The most severe form of SB is Myelomeningocele SB. A cyst holds BOTH the spinal cord membranes AND the nerve roots; and sometimes the spinal cord its self. In addition, there may be NO cyst at all, but only an exposed section of the spinal cord and its associated nerves. Spinal fluid may indeed leak out, increasing the risk of infection. Surgery is essential to close the opening, but varying degrees of leg paralysis, bladder, and bowel control may persist. The severity of paralyses is determined by which spinal nerves are involved. The higher on the back the cyst is located, the greater the likely hood of problems. About 80 percent of spina bifida cysts are in the lower back's lumbar and sacral regions.

Treatment
Surgery to remove the cysts in Meningocele SB is common and effective. Myelomeningocele SB requires surgery to remove cysts and/or close up spinal openings. Antibiotics are also important, due to the high risk of infection with an open spine.

Links:
Children and Adults with Spina Bifida
Center for Cerebral Palsy
Kids Health from Nemours, Spina Bifida
Spina Bifida Association
National Dissemination Center for Children with Disabilities

VIII. Down Syndrome

Down syndrome is one of the most common birth defects in America. Down syndrome is a chromosomal disorder that can includes a variety of birth defects. These problems may include, a degree of mental retardation, characteristic facial features, heart defects, vision and heart problems, and increased likelihood of infections. The severity of all of these problems varies greatly among affected individuals. The National Down Syndrome Society believes there are about 350,000 individuals with Down syndrome in this country. Each year in the United States, approximately one in every 800 to 1,000 newborns has Down syndrome. This translates to approximately 5,000 children. Life expectancy among adults with Down syndrome is about 55 years; and will vary with the severity of their medical condition.

Causes:
There are 3 types of Down Syndrome;

1. Trisomy 21 (Nondisjunction)
Individuals with this most common form of Down syndrome, have an extra [3 total] 21st chromosome, caused by an error in cell division. Experts are not exactly sure why this chromosomal error occurs, but it does appear to be related to the age of the mother. Trisomy occurs prior to or at conception. This faulty cell division is responsible for 95 percent of all cases of Down syndrome.

2. Mosaicism
Mosaicism occurs when nondisjunction of the 21st chromosome takes place in one of the initial cell divisions after fertilization. Research has shown that individuals with mosaic Down syndrome are less affected than those with trisomy 21. Mosaicism is rare, being responsible for only one to two percent of all cases of Down syndrome in America.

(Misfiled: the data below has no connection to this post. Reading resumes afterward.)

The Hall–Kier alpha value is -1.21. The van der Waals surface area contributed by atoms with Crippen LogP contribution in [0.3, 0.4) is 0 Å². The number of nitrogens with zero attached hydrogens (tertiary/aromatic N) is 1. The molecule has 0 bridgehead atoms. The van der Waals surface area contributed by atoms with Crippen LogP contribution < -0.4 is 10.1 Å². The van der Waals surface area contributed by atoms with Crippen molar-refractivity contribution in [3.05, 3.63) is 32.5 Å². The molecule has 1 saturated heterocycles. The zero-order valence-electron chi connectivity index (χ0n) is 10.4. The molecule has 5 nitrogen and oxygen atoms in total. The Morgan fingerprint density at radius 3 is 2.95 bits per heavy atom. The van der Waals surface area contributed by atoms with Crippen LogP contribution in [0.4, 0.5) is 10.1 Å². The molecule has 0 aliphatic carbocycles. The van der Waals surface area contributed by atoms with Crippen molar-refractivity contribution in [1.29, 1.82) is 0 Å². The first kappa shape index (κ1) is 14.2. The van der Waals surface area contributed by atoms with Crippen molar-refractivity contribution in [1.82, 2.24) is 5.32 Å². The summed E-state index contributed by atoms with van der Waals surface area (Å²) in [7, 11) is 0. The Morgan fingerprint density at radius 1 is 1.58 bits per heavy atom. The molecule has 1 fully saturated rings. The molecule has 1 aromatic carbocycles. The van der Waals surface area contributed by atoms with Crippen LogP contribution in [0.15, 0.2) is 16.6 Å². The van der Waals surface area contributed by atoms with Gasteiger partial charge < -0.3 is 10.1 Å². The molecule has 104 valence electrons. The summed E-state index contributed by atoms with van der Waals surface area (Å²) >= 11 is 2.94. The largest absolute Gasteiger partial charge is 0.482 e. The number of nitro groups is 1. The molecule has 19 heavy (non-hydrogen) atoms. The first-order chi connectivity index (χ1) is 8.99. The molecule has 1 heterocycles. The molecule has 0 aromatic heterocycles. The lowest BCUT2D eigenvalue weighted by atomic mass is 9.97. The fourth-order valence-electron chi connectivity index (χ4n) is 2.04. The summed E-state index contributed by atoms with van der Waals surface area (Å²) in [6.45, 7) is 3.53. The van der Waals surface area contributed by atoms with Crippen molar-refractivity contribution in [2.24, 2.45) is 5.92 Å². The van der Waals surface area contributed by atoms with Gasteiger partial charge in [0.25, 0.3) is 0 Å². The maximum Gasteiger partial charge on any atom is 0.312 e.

3. Translocation
Translocation occurs when part of the number 21 chromosome breaks- off during cell division and attaches to another chromosome. Translocation occurs either prior to, or at conception as well. Unlike nondisjunction, maternal age is not linked to the risk of translocation. Most cases are sporadic, chance events. However, in about one-third of cases, one parent is a carrier of a translocated chromosome.

Cure or treatment
There is no cure for Down Syndrome. Treatments generally vary as to what degree the individual is affected. Generally, a multidimensional approach works well, with careful medical monitoring of central importance. Physical, and occupational therapy often helps Down individuals be integrated back into society, attend special education, and hold down jobs.

Links:
Down Syndrome for New Parents
Kids Health from Nemours, Down Syndrome
National Down Syndrome Society
Downsyndrome.com

IX Crohn's Disease

Crohn's disease is a chronic disorder that results in varying degrees of inflammation in the digestive or gastrointestinal tract. Crohn's disease can affect any area of the GI tract from the mouth to the anus, but it most commonly affects the end of the small intestine (the ileum) and the beginning of the large intestine. CD is marked by an abnormal response by the body's immune system. Our immune system is made up of various kinds of cells and proteins; which protect the body from infection. The body's immune system reacts inappropriately, in people with Crohn's disease. The immune system mistakes microbes, such as bacteria that are normally found in healthy intestines, for foreign or invading substances, and the launches a "defensive" attack. During this process, the body sends white blood cells into the lining of the intestines, where they produce chronic inflammation.

There is no single test that can establish the diagnosis of Crohn's disease with certainty. Symptoms may range from mild to severe. Patients will go through periods in which the disease flares up; followed by times of remission.

Causes
Studies indicate that the inflammation in Crohn's disease probably involves a complex interaction of factors:

1. The immune system
2. Environmental factors of trigger.
3. Inherited genetic make-up

Environmental foreign substances (antigens) may be the direct cause of the inflammation, or they may stimulate the body's defenses to produce an inflammation that continues on without control. Researchers believe that once the CD patient's immune system is "turned on," it does not know how to properly "turn off" at the right biological time.

Distribution
It is estimated that as many as 500,000 Americans have CD. Crohn's disease can occur in people of all ages, but it is primarily a disease of young adults and adolescents, primarily affecting people between 15 and 35 but can manifest itself in people over 70. Males and females appear to be equally affected. An estimated 100,000 youngsters under the age of 18 make up 10% of all people affected with CD. Crohn's disease affects certain ethnic groups more than others. People of Jewish decent descent are four to five times more likely to develop CD than the general population; while CD prevalence rates among Hispanics and Asians are lower than those for whites and African Americans. CD tends to run in families, and we know that genes definitely play a role. Studies have shown that about 20 to 25 percent of patients may have a close relative with CD. In a breakthrough study the first gene for Crohn's disease was recently identified. Crohn's disease is reported to be more common in urban than in rural areas, and in northern than in southern climates of the developed world.

Treatment
There is no cure for CD. Two-thirds to three-quarters of patients with Crohn's disease will require surgery at some point during their lives. Surgery becomes necessary in Crohn's disease when medications can no longer control the symptoms.

Links:
US and Chrohn's a site for teens
Crohn's and Colitis Foundation of America, Chapters
Crohn's and Colitis Foundation of America, Camp Oasis